US bill won't stop China's development, will backfire: official
Published: Jun 14, 2022 08:40 PM
China-US Photo: GT

China-US Photo: GT

A spokesperson for China's Foreign Ministry on Tuesday blasted a US Congress bill that aims to restrict investments into China's tech sector as undermining international trade order and global supply chains, saying the move won't stop China's development as it was intended. 

The US will "very likely" pass a bill that aims to bar billions of dollars worth of investment in China's high-tech sectors, including semiconductors and artificial intelligence (AI), extending the US' push for a tech decoupling from China, according to media reports and analysts.

However, by proposing misplaced curbs on normal trade and business ties with China, the US politicians will not succeed in blocking China's development. Rather, they will be surrounding the US with walls and and costing the US itself opportunities to grow, Chinese Foreign Ministry spokesperson Wang Wenbin said at a regular press briefing on Tuesday.

Wang Wenbin, spokesperson for China's Ministry of Foreign Affairs. Photo: VCG

Wang Wenbin, spokesperson for China's Ministry of Foreign Affairs. Photo: VCG

"The Chinese side opposes the US practice of using national security as a catch-all pretext to ramp up unjustified investment review. This practice creates difficulties and obstacles for companies from China, the US and all other countries to engage in normal trade and investment cooperation. Such practices are detrimental to international trade order and trading rules and could seriously threaten the stability of global industrial and supply chains," Wang said.

The US Congress is pressing ahead with legislation that limits investment in countries like China, which are seen as adversaries to protect US technologies and rebuild critical supply chains, the Wall Street Journal reported on Tuesday.

It said the measure would require US companies and investors to disclose certain new outbound investments and authorize the executive branch to form a new interagency panel to review and block investments on national security grounds. The sectors and technologies covered include semiconductors, large-capacity batteries, AI and quantum computing.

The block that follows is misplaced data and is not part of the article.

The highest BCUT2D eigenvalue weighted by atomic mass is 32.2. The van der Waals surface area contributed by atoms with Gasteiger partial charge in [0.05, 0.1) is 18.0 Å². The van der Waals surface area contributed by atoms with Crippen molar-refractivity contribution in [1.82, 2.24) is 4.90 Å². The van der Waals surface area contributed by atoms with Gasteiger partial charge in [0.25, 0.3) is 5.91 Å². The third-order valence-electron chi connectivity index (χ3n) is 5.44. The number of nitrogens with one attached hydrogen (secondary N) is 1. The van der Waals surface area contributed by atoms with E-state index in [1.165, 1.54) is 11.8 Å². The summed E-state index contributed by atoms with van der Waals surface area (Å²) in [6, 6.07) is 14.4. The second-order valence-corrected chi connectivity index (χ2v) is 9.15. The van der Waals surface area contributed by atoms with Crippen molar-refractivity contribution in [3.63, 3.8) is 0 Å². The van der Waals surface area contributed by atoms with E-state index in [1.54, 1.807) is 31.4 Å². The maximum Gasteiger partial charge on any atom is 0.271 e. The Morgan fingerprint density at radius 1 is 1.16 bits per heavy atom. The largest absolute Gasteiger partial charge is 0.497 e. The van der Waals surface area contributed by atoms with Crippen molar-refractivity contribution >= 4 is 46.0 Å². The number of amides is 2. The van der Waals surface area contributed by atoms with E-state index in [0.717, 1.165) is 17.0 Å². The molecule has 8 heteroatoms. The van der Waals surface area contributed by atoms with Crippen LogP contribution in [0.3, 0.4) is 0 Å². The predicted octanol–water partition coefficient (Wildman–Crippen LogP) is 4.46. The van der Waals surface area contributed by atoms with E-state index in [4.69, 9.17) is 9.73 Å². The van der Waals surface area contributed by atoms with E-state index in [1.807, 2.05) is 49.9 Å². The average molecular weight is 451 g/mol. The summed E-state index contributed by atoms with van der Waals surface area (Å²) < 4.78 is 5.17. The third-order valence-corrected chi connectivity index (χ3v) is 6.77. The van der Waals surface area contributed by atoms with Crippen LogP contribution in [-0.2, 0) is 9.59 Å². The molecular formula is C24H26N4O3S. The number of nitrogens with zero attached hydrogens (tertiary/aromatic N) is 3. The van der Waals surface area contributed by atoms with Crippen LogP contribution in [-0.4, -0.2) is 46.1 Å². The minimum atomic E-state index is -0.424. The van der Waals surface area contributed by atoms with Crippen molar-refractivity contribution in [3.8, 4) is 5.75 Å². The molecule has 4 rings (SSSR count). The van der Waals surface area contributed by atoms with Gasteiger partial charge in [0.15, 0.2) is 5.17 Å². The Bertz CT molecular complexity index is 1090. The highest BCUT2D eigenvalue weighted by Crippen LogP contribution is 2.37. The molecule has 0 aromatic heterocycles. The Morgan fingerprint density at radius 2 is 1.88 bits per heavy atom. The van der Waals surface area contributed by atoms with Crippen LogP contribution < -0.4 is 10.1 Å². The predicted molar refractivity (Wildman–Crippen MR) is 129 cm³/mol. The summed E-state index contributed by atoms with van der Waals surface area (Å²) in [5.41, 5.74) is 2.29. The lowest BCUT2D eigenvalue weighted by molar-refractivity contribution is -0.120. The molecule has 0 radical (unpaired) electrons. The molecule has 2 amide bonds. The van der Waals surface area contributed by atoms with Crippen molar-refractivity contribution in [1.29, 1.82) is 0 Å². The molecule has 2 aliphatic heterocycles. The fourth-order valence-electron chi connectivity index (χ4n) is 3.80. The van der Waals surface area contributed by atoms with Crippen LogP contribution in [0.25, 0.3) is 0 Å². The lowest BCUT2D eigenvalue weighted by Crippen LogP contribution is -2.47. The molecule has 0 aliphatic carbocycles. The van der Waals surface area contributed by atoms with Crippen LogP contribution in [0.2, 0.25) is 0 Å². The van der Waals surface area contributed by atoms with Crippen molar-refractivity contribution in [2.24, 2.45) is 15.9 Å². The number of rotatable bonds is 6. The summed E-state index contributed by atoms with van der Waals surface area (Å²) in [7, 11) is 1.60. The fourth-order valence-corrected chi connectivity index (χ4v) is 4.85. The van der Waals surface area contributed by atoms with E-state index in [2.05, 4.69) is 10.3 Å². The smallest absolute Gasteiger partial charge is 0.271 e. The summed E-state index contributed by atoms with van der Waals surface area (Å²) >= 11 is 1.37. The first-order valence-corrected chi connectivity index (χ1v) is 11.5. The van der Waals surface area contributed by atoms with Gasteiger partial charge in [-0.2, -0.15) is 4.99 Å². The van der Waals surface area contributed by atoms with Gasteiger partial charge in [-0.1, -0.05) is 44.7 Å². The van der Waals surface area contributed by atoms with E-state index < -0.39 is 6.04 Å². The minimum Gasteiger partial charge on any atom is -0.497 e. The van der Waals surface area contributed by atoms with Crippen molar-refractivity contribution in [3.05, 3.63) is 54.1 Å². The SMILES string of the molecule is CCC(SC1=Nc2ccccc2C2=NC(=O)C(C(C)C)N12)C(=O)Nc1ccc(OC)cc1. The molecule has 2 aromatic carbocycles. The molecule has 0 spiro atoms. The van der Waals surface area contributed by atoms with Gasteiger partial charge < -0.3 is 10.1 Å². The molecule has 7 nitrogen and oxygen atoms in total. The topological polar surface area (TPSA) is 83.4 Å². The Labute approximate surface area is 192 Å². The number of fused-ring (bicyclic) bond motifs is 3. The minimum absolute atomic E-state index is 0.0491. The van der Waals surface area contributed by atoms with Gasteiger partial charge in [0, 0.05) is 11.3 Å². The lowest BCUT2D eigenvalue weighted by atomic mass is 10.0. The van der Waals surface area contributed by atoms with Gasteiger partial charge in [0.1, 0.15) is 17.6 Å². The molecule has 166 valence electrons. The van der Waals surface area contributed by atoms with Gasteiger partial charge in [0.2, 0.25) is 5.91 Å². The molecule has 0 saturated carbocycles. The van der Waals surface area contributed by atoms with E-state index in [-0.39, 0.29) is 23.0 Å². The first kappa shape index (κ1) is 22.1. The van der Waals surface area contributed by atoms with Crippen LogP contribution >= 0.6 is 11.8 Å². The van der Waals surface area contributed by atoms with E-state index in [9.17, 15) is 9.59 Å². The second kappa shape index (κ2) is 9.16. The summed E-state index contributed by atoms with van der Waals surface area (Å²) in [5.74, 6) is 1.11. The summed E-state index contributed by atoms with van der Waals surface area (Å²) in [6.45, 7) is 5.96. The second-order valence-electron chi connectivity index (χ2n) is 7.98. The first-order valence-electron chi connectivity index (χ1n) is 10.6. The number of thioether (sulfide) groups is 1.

"There is almost no doubt that the bill will eventually be passed, as most US bills that are anti-China or aimed at containing China's development have been passed," He Weiwen, a senior research fellow from the Chongyang Institute for Financial Studies at the Renmin University, told the Global Times on Tuesday.

He said that the bill, if it does pass, would have a negative impact on US investment in China, with US companies feeling more pain.

"US companies require substantial investment in research and development (R&D) to maintain an edge in the global tech competition. In this regard, China, a huge market with 1.4 billion people, is of growing importance for multinationals," He said.

Wang stressed on Tuesday that opening-up and economic integration is an irreversible historical trend, while attempting to build walls and decouple is trying to reverse the wheels of history. 

"China is a large market with the most vitality and potential. China's determination to expand high-level opening-up will not change, with its doors opening wider and wider. Investing in China is investing in the future," he said.

In addition to the latest move to limit investment in China, the US has barred its tech companies from selling software and components to Chinese companies, including Huawei and SMIC.

In November, the Biden administration halted Intel's plan to expand production of silicon wafers in Chengdu, Southwest China's Sichuan Province, over so-called security concerns, Bloomberg reported at the time.

However, in spite of some US politicians' persistent calls for China-US tech decoupling and for reshoring of supply chains, the flow of US investment into China remains stable.

In the first five months, China's actual use of foreign capital stood at $87.77 billion, up 22.6 percent year-on-year. Over the period, direct investment from the US grew by 27.1 percent, data from China's Ministry of Commerce showed on Tuesday.

According to an annual white paper released by the American Chamber of Commerce in China in May, 83 percent of its member companies that were surveyed were not considering relocating manufacturing or sourcing outside of China, though about 58 percent of the US companies reported being directly affected by issues in the China-US relationship.

The chamber reiterated in the white paper that it remained opposed to any effort at outright decoupling of the US-China relationship. "The costs of decoupling from losing trade and foreign investment benefits for both countries would be significant and are unlikely to generate clear winners," it said.

Cao Heping, an economist at Peking University, said that in the long run, the US can't impede China's stronger innovation momentum and domestic replacement.

China adheres to a strategy of innovation-driven development and takes self-reliance in science and technology as the strategic support for national development. Its total spending on R&D amounted to about 2.79 trillion yuan ($370.76 billion) in 2021, up 14.2 percent year-on-year, according to data from the National Bureau of Statistics.

Number of China's high-tech firms 2012-2021 Graphic: GT

Number of China's high-tech firms 2012-2021 Graphic: GT

"Rather than sustaining an endless tech war against China - which will only hurt others without necessarily benefiting oneself - the US should strengthen cooperation with China in seeking new growth points in the digital economy era," Cao told the Global Times.